Joos de Momper the Younger specialized exclusively in landscapes. His large workshop in Antwerp was as productive as that of Rubens. The "Large Mountain Landscape" was probably painted c. 1620 during Momper’s most active phase when he was expanding his repertoire in which mountain landscape played a crucial role. His landscapes featured mostly Alpine ranges and some Scandinavian ones, too. There is no record of whether Momper, like most of his fellow artists, ever visited Italy, but many motifs in his work suggest that he did. The sense of space and form in his mountain views appears to bear all the marks of a journey across the Alps. Momper models himself on the work of Pieter Bruegel the Elder, who tended to stick more closely to nature, but his treatment of his observation of nature is freer. In the paintings he executed from memory, he combined at will any elements he had observed.

The viewer occupies a high vantage point; a path leads uphill beside steep, wooded slopes; the travellers walking along it emphasize the way it falls back down into the depths. There is a striking contrast between the tiny figures – so small as to be considered accessories (staffage), and thus probably the work of Hans Jordaens III (c. 1595– 1643) – and the massive rock formations. The inequality between them may well be intended to symbolize the power of nature over man. Yet nature here is artificial: the mountains appear fantastically stylized, which means that issues of statics and tectonics are not addressed, which in turn means even more scope for a wealth of invention. Essentially it amounts to an accumulation of generalized observations. Most of Momper’s landscapes have something fantastic about them: abnormally strong contrasts between light and dark are not the product of the fall of the light, and his tones become progressively lighter and cooler towards the back and distinguish individual zones.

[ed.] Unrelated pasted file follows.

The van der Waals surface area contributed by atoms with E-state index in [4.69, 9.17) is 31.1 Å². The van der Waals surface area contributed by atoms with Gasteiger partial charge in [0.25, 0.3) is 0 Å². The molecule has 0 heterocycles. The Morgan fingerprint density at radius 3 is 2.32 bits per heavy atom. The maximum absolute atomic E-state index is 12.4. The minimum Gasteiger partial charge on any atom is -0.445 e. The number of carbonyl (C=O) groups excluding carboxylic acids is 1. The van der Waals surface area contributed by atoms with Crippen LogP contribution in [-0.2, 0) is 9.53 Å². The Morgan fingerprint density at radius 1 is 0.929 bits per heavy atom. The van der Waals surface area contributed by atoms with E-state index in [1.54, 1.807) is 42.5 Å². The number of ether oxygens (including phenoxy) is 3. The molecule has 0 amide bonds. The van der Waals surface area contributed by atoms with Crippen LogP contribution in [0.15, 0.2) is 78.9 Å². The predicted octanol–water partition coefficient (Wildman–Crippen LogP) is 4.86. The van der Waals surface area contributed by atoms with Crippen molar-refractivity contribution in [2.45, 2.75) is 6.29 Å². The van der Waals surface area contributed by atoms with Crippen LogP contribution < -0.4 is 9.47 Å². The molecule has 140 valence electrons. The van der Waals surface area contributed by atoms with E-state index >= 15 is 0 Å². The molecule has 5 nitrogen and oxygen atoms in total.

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Joos de Momper the Younger
Large Mountain Landscape, c. 1620
Oil on canvas
height 226 cm, width 327 cm
Inv.-No. GE730
Provenance: before 1655 collection of Don Diego de Mexia Marquez de Leganes, Spanish ambassador in Brussels ; 1655 left to Conde De Altamira; until 1820 collection of the 8th Conde de Altamira; 1820 sold to Marquez de Salamanca in Madrid; 1985 auction at Sotheby’s in London; 1986 purchased by Prince Franz Josef II von und zu Liechtenstein
Further works on display
Landscape with a Mountain Pass, c. 1600/1610
Mountain Landscape with Pilgrims in a Grotto Chapel, c. 1616
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